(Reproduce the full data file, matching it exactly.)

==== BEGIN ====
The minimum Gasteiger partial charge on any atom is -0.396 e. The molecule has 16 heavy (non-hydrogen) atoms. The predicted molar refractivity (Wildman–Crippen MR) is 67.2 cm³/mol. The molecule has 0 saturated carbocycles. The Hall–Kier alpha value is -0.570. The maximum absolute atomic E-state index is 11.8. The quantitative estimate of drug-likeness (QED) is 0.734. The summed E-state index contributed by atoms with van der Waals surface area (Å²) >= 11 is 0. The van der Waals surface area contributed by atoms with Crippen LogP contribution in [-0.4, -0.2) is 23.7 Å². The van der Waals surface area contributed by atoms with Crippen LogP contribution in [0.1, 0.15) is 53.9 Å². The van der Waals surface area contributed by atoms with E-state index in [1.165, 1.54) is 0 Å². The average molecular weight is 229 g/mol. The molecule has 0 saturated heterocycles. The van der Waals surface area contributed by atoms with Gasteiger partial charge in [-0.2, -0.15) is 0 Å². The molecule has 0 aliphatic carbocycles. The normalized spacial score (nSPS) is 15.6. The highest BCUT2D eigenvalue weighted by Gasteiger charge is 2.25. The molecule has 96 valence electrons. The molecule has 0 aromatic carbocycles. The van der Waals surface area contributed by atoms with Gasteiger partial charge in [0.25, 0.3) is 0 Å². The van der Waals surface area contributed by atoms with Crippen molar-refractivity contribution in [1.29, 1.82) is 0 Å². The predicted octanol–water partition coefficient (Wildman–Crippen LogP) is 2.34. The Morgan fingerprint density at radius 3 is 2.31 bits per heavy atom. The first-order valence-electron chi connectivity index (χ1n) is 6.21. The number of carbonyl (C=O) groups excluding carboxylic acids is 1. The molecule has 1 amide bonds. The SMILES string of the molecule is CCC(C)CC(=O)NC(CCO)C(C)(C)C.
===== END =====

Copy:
The minimum Gasteiger partial charge on any atom is -0.396 e. The molecule has 16 heavy (non-hydrogen) atoms. The predicted molar refractivity (Wildman–Crippen MR) is 67.2 cm³/mol. The molecule has 0 saturated carbocycles. The Hall–Kier alpha value is -0.570. The maximum absolute atomic E-state index is 11.8. The quantitative estimate of drug-likeness (QED) is 0.734. The summed E-state index contributed by atoms with van der Waals surface area (Å²) >= 11 is 0. The van der Waals surface area contributed by atoms with Crippen LogP contribution in [-0.4, -0.2) is 23.7 Å². The van der Waals surface area contributed by atoms with Crippen LogP contribution in [0.1, 0.15) is 53.9 Å². The van der Waals surface area contributed by atoms with E-state index in [1.165, 1.54) is 0 Å². The average molecular weight is 229 g/mol. The molecule has 0 saturated heterocycles. The van der Waals surface area contributed by atoms with Gasteiger partial charge in [-0.2, -0.15) is 0 Å². The molecule has 0 aliphatic carbocycles. The normalized spacial score (nSPS) is 15.6. The highest BCUT2D eigenvalue weighted by Gasteiger charge is 2.25. The molecule has 96 valence electrons. The molecule has 0 aromatic carbocycles. The van der Waals surface area contributed by atoms with Gasteiger partial charge in [0.25, 0.3) is 0 Å². The van der Waals surface area contributed by atoms with Crippen molar-refractivity contribution in [1.29, 1.82) is 0 Å². The predicted octanol–water partition coefficient (Wildman–Crippen LogP) is 2.34. The Morgan fingerprint density at radius 3 is 2.31 bits per heavy atom. The first-order valence-electron chi connectivity index (χ1n) is 6.21. The number of carbonyl (C=O) groups excluding carboxylic acids is 1. The molecule has 1 amide bonds. The SMILES string of the molecule is CCC(C)CC(=O)NC(CCO)C(C)(C)C.